After a season that included an All-Star captaincy, a first-team All-NBA honor, a first-team All-Defense selection, the best record in the NBA and a trip to the Eastern Conference Finals, Milwaukee Bucks superstar Giannis Antetokounmpo capped off his superb campaign in fitting fashion on Monday night, beating out Houston’s James Harden and Oklahoma City’s Paul George for the 2018-19 Most Valuable Player award.
Milwaukee’s head coach Mike Budenholzer also took home some hardware on Monday, topping Doc Rivers of the Los Angeles Clippers and Michael Malone of the Denver Nuggets for the Coach of the Year award.
Budenholzer, who won the 2014-15 honor, as well, is only the seventh coach to win COY for multiple franchises. And with general manager Jon Horst capturing the NBA Executive of the Year award, the 2018-19 Bucks became just the third team to sweep the MVP, COY and EOY awards in the same season.
Click here for every 2018-19 NBA award finalist and winner.
Antetokounmpo, who offered an incredibly heartfelt and sincere acceptance speech on Monday, averaged 27.7 points, 12.5 rebounds, 5.9 assists, 1.5 blocks and 1.3 steals per game for the 60-win Bucks this year. He is the first player to hit those marks in NBA history.
Over the second half of the season, the MVP award turned into a historic two-horse race between Harden and Antetokounmpo as other competitors fell off the pace. Harden – last year’s MVP winner – was unmatched as an offensive force this year, dropping 36.1 ppg and 7.5 apg, including nine games in which he topped the 50-point mark. But in the end, Antetokounmpo’s two-way dominance as the best player on the best team in the league won out.
Despite his 2017-18 success, Harden has largely been the bridesmaid in the MVP voting, as he has finished second, first, second, ninth, second, fifth and eighth over his seven seasons with the Rockets. Antetokounmpo could be on a similar pace; he has now piled up three consecutive top-seven MVP finishes. While the 2018-19 season will long be remembered as the end of the Golden State dynasty, the MVP race featuring two potential all-timers will not soon be forgotten.
At 24 years old, Antetokounmpo is the 10th-youngest player ever recognized as the league’s MVP. The four others to win the award in their age-24 season – Michael Jordan, LeBron James, Kareem Abdul-Jabbar and Dave Cowens – combined to total 56 All-Star appearances and 17 NBA titles. We already knew Giannis was on a path to greatness, but that unparalleled company means his career could soar to even loftier heights.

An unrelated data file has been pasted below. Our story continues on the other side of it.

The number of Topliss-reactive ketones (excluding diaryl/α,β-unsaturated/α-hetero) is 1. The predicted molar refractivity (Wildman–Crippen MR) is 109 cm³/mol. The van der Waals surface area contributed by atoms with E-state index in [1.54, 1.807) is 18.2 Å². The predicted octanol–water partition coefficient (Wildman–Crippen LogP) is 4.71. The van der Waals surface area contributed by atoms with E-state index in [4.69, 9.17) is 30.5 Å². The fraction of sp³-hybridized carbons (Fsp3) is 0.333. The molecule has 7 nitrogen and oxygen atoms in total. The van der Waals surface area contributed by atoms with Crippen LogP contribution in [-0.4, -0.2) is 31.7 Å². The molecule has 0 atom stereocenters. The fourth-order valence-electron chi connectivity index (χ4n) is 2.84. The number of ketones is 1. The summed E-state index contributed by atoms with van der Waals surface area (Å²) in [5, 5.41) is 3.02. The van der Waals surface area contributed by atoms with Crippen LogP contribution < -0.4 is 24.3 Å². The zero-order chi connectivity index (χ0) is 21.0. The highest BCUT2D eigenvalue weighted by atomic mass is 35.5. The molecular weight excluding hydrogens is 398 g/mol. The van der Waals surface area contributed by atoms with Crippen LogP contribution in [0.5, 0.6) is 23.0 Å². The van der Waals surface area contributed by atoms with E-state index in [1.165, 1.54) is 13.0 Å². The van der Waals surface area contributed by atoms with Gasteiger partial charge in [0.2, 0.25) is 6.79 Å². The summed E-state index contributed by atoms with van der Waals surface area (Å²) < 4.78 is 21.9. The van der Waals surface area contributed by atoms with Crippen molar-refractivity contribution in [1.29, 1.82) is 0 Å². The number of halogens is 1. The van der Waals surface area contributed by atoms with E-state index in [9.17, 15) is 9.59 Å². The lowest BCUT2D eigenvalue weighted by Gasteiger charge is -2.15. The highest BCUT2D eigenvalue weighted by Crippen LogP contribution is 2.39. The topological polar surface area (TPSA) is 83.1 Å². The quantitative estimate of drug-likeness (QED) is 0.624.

The Greek Freak is also just the fourth international MVP in NBA history, joining Nigeria’s Hakeem Olajuwon (1994), Canada’s Steve Nash (2005, 2006) and Germany’s Dirk Nowitzki (2007). As the greatest Greek player in NBA history by a margin as wide as the Aegean Sea, Antetokoumpo flies the flag of Greece with pride and reportedly plans to play for his homeland’s national team at the FIBA World Cup in China this summer.
Of course, Greece isn’t all Giannis is representing when he hits the court. Antetokounmpo has made Milwaukee his home since the Bucks drafted him 15th overall in 2013. Antetokounmpo has put the Cream City on the hoops map, and has been instrumental in the organization’s initial success at the Fiserv Forum and its surrounding Deer District entertainment area.
With Antetokounmpo’s MVP award, paired with Christian Yelich’s NL MVP honor for the Brewers in 2018, Milwaukee now has the reigning MVPs in both the NBA and the MLB, something that has only happened 11 times in the joint history of the two leagues and just twice in the 21st century.
Milwaukee: Christian Yelich (2018), Giannis Antetokounmpo (2018-19)
Houston: Jose Altuve (2017), James Harden (2017-18)
Chicago: Michael Jordan (1997-98), Sammy Sosa (1998)
Houston: Hakeem Olajuwon (1993-94), Jeff Bagwell (1994)
Los Angeles: Kirk Gibson (1988), Magic Johnson (1988-89)
Chicago: Andre Dawson (1987), Michael Jordan (1987-88)
Boston: Larry Bird (1985-86), Roger Clemens (1986)
Philadelphia: Mike Schmidt (1980), Julius Erving (1980-81), Schmidt (1981)
Los Angeles: Don Baylor (1979), Kareem Abdul-Jabbar (1979-80)
Boston: Bill Russell (1957-58), Jackie Jensen (1958)
With Yelich on another unprecedented tear that has him squarely in NL MVP contention for the second straight summer and the Bucks set up to contend well into the future, Milwaukee’s pro sports pillars should remain in the headlines for years to come.
When Brian's not writing about sports, he is probably prattling on about Marquette hoops, digging through statistics, or re-binging his favorite television series. Any conversation that begins with a quote from "The Office" or "West Wing" is a surefire way to grab his attention.